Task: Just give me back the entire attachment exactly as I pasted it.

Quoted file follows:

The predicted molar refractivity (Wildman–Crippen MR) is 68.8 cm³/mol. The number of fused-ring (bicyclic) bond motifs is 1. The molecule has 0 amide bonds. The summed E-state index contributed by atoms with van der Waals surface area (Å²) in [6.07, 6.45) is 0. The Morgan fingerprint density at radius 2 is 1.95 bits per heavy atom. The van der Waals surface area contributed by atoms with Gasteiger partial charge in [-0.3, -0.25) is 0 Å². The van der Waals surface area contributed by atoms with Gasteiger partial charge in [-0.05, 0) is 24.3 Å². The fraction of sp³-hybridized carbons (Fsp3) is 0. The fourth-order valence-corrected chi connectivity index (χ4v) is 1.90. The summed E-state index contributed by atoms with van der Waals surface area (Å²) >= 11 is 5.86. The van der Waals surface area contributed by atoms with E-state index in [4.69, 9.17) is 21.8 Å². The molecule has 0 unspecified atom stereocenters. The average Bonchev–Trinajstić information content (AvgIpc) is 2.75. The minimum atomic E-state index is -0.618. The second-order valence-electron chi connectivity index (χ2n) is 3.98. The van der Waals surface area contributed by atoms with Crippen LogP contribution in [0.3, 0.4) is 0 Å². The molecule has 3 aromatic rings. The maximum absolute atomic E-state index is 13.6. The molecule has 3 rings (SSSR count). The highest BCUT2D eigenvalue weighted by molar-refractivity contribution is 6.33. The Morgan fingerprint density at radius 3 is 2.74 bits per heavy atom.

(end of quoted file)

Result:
The predicted molar refractivity (Wildman–Crippen MR) is 68.8 cm³/mol. The number of fused-ring (bicyclic) bond motifs is 1. The molecule has 0 amide bonds. The summed E-state index contributed by atoms with van der Waals surface area (Å²) in [6.07, 6.45) is 0. The Morgan fingerprint density at radius 2 is 1.95 bits per heavy atom. The van der Waals surface area contributed by atoms with Gasteiger partial charge in [-0.3, -0.25) is 0 Å². The van der Waals surface area contributed by atoms with Gasteiger partial charge in [-0.05, 0) is 24.3 Å². The fraction of sp³-hybridized carbons (Fsp3) is 0. The fourth-order valence-corrected chi connectivity index (χ4v) is 1.90. The summed E-state index contributed by atoms with van der Waals surface area (Å²) >= 11 is 5.86. The van der Waals surface area contributed by atoms with E-state index in [4.69, 9.17) is 21.8 Å². The molecule has 0 unspecified atom stereocenters. The average Bonchev–Trinajstić information content (AvgIpc) is 2.75. The minimum atomic E-state index is -0.618. The second-order valence-electron chi connectivity index (χ2n) is 3.98. The van der Waals surface area contributed by atoms with Crippen LogP contribution in [0.3, 0.4) is 0 Å². The molecule has 3 aromatic rings. The maximum absolute atomic E-state index is 13.6. The molecule has 3 rings (SSSR count). The highest BCUT2D eigenvalue weighted by molar-refractivity contribution is 6.33. The Morgan fingerprint density at radius 3 is 2.74 bits per heavy atom.